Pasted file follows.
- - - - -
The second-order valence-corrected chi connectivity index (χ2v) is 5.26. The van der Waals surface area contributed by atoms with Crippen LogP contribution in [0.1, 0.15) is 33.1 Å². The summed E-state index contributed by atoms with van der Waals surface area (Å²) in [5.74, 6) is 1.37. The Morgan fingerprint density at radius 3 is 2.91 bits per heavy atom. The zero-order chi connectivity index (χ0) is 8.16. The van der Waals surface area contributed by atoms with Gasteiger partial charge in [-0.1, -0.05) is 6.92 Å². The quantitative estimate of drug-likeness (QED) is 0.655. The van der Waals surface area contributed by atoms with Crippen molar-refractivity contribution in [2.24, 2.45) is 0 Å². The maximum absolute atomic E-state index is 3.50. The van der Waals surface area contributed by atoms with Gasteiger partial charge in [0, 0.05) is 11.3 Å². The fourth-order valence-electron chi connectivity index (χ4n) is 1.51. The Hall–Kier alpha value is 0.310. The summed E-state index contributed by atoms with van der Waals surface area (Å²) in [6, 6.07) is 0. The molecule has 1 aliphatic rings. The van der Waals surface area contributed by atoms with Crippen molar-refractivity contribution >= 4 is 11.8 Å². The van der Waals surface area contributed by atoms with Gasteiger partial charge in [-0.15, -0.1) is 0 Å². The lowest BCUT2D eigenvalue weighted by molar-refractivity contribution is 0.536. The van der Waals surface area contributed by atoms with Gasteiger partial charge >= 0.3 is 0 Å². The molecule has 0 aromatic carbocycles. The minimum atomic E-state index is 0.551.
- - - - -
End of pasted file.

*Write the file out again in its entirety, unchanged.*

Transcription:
The second-order valence-corrected chi connectivity index (χ2v) is 5.26. The van der Waals surface area contributed by atoms with Crippen LogP contribution in [0.1, 0.15) is 33.1 Å². The summed E-state index contributed by atoms with van der Waals surface area (Å²) in [5.74, 6) is 1.37. The Morgan fingerprint density at radius 3 is 2.91 bits per heavy atom. The zero-order chi connectivity index (χ0) is 8.16. The van der Waals surface area contributed by atoms with Gasteiger partial charge in [-0.1, -0.05) is 6.92 Å². The quantitative estimate of drug-likeness (QED) is 0.655. The van der Waals surface area contributed by atoms with Crippen molar-refractivity contribution in [2.24, 2.45) is 0 Å². The maximum absolute atomic E-state index is 3.50. The van der Waals surface area contributed by atoms with Gasteiger partial charge in [0, 0.05) is 11.3 Å². The fourth-order valence-electron chi connectivity index (χ4n) is 1.51. The Hall–Kier alpha value is 0.310. The summed E-state index contributed by atoms with van der Waals surface area (Å²) in [6, 6.07) is 0. The molecule has 1 aliphatic rings. The van der Waals surface area contributed by atoms with Crippen molar-refractivity contribution >= 4 is 11.8 Å². The van der Waals surface area contributed by atoms with Gasteiger partial charge in [-0.15, -0.1) is 0 Å². The lowest BCUT2D eigenvalue weighted by molar-refractivity contribution is 0.536. The van der Waals surface area contributed by atoms with Gasteiger partial charge >= 0.3 is 0 Å². The molecule has 0 aromatic carbocycles. The minimum atomic E-state index is 0.551.